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Groups rally to raise minimum wage for airport workers

By June 3, 2014January 15th, 2016No Comments

By Ayana Jones

Philadelphia Tribune, May 20, 2014

Elected officials, faith and labor leaders, and airport workers rallied Monday morning at the Philadelphia International Airport in support of raising the minimum wage for thousands of airport employees.

On Election Day, Philadelphia residents will have the opportunity to raise the wage for airport workers by voting yes on ballot question number one. The question asks voters if City Council can increase the minimum wage to $10.88 per hour for airport workers. The vote would extend the existing 21st century minimum wage and benefits standard to workers on city subcontracts.

During Monday’s rally, Congressman Bob Brady, Councilman Kenyatta Johnson, Councilman Curtis Jones and State Sen. Vincent Hughes joined faith and community leaders representing POWER (Philadelphians Organized to Witness Empower and Rebuild) labor leaders representing SEIU32BJ to highlight the plight of thousands of workers who are employed by firms with publicly subsidized subcontracts and paid poverty wages.

POWER has been pushing to increase the minimum wage of workers at the Philadelphia International Airport for the last two and a half years. The airport workers currently work for an average wage of $7.85 per hour.

“This is critical for moving Philadelphia from being the poorest big city in America and getting our communities from a place of barely survival to a place of survival,” Bishop Dwayne Royster, executive director of POWER said of the vote to increase the minimum wage.

“We want to be able to see this initiative win in huge numbers because we know that if it wins in huge numbers it also sends a very loud message to political and business leaders that Philadelphians and Pennsylvanians are looking for a minimum wage increase all the way around. We are encouraging people to vote yes to one. We are encouraging workers here at the airport to unionize and become part of a union because we know that in the history of America, unions helped to make people move from poverty into the middle class.”

While the governor’s race is very important, Jones said raising the wage standards for airport workers is equally important. He said the families of more than 2,000 airport workers would be impacted by today’s vote.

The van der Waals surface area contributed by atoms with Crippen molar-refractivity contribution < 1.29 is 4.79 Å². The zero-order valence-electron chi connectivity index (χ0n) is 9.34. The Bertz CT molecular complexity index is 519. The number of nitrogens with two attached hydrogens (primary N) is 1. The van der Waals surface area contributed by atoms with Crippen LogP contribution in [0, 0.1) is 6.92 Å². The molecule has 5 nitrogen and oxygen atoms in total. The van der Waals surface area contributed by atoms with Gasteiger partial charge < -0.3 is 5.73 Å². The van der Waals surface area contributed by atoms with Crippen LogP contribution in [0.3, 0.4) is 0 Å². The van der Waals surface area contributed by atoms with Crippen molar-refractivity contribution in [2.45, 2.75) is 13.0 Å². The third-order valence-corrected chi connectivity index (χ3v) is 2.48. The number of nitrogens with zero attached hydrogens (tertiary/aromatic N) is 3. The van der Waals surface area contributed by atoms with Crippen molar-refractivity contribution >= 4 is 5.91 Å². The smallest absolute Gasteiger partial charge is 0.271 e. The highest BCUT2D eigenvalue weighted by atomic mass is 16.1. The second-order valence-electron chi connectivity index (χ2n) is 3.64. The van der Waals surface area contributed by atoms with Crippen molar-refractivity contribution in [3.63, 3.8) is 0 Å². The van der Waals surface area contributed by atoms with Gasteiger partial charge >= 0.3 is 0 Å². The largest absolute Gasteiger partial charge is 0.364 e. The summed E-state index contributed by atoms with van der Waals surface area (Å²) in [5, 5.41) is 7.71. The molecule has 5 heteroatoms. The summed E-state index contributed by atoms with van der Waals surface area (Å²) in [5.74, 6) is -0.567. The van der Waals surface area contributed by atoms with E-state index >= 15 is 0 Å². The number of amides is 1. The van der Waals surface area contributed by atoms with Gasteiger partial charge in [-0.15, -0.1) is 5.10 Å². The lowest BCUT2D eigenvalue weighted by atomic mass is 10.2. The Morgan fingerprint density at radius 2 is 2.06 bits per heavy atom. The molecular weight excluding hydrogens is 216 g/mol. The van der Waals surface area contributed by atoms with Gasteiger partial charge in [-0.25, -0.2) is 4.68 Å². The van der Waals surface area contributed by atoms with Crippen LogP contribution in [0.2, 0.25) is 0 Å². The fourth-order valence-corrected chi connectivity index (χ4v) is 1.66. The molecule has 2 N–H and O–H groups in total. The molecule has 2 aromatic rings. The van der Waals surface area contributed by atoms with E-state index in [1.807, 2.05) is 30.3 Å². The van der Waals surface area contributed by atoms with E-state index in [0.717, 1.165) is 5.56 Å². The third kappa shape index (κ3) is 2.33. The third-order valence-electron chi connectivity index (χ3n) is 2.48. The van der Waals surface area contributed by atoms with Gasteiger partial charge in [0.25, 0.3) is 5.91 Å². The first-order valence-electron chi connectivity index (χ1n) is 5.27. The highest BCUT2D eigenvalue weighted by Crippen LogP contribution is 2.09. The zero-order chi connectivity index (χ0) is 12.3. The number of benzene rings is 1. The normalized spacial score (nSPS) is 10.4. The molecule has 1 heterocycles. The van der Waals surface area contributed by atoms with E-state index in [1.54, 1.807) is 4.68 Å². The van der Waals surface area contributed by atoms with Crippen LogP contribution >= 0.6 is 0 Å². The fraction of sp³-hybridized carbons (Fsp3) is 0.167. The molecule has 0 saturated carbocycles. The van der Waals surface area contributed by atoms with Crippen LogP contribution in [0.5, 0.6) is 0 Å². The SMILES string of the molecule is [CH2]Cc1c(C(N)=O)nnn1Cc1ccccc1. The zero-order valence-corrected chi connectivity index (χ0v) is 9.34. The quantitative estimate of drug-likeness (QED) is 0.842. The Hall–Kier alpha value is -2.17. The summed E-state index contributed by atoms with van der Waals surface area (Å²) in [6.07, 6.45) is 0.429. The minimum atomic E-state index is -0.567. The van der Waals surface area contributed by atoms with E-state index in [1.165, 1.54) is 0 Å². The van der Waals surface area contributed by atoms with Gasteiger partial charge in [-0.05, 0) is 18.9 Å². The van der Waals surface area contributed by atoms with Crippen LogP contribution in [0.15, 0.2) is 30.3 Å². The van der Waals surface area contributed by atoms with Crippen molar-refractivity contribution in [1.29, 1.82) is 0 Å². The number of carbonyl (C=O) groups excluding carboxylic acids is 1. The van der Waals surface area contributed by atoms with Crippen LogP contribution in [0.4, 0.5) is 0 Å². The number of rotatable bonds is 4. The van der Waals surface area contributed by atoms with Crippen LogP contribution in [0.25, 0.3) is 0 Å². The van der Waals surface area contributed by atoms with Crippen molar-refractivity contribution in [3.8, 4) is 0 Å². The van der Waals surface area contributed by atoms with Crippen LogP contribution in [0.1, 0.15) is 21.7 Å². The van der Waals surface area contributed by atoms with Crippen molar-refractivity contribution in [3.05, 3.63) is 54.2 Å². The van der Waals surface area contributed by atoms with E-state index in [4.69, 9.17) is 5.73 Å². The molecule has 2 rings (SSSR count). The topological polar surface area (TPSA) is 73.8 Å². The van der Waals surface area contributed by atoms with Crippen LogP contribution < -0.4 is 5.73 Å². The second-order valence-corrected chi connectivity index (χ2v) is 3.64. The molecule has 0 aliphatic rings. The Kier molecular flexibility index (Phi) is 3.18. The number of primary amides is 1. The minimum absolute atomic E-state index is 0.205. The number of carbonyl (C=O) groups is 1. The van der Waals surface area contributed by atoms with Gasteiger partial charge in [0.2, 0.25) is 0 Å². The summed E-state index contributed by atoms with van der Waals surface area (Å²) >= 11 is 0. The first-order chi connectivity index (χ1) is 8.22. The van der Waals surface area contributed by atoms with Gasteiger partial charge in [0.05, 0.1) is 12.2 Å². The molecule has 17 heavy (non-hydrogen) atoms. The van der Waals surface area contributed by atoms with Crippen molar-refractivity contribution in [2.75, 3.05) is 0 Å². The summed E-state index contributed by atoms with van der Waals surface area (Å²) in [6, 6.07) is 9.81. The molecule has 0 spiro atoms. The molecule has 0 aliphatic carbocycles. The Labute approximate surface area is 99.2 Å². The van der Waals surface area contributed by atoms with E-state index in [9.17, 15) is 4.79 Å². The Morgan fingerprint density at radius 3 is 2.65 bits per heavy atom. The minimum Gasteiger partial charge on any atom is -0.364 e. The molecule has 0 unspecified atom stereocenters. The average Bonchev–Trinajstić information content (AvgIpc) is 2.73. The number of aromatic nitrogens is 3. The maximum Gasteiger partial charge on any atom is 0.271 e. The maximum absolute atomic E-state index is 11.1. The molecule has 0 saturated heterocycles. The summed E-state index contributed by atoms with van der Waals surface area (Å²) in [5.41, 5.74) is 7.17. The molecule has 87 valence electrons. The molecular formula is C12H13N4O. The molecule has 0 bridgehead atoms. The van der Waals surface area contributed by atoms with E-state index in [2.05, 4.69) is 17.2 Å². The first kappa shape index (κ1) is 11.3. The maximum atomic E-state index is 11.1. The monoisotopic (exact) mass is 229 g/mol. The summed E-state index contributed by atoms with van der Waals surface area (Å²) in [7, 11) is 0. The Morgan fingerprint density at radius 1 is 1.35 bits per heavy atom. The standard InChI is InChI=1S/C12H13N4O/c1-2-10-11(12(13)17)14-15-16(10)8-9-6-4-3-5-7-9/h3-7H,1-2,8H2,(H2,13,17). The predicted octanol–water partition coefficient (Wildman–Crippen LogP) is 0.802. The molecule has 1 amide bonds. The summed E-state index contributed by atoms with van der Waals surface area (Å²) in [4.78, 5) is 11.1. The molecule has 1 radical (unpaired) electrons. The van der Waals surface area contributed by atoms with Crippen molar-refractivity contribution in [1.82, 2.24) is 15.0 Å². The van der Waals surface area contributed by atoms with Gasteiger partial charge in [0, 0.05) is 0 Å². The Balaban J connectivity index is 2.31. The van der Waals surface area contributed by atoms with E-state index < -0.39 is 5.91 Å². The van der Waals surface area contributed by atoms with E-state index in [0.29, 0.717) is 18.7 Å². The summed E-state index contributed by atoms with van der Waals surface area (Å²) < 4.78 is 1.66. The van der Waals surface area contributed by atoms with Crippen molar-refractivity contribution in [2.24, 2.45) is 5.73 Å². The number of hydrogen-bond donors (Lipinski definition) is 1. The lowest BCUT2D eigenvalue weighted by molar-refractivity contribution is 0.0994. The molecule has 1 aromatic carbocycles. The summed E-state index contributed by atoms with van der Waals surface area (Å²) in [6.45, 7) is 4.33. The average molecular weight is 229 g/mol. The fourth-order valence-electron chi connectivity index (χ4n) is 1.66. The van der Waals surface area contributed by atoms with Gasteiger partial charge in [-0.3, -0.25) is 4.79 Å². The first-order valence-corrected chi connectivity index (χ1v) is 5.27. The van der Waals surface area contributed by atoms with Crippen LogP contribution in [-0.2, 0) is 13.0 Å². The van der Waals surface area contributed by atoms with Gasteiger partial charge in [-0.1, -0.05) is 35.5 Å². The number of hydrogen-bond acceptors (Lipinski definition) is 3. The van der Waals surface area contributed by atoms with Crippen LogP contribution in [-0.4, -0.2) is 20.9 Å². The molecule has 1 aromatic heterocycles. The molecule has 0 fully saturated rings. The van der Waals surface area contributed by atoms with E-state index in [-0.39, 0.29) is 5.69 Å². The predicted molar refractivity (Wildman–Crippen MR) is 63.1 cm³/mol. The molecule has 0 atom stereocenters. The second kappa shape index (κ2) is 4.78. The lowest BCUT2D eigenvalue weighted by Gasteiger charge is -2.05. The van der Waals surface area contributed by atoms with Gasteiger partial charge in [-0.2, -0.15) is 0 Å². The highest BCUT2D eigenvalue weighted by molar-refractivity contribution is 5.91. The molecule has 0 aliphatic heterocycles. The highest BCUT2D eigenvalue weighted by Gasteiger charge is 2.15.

“The people here – the ones who push the wheelchairs – make $2.83 an hour. Who can live off of $2.83? The management would argue that they can make tips, but you can’t rely on other people’s generosity,” Jones said.

“This airport is a billion dollar industry and they are bringing commerce in and out of here. Shared prosperity is where we should be.”

Jones and other elected officials in attendance met with some of the airport management over concerns that they were intimidating employees and keeping them from hearing the information pertaining to the ballot question.

The vote would impact airport workers like Sarina Santos, a full-time baggage handler who makes $7.25 an hour. She said she works overtime just to see a little extra money.

“Me and my husband, we are struggling. We are living paycheck to paycheck. I have to scrape up food, basically for my kids half the time, so this $10.88 [per hour] would mean so much to me. I think I could live a much better life with the $10.88,” said Santos, who has four children.

The National Employment Law Project released a new report titled “Fairness Delayed: Ongoing Poverty at the Philadelphia International Airport” which examines the high cost of low wages at the airport. The new analysis found that workers at the airport lose $16 million in wages each year.

“Thousands of workers have been left behind by the city’s minimum wage standard with devastating results. More Philadelphians are left in poverty while taxpayers end up subsidizing poverty-level wages,” said Jack Temple, policy analyst for NELP.

“To truly resolve this problem, not just for today’s workers at the airport and in other city contracts but also for those who work under these models in the future, Philadelphia needs a permanent and just solution.”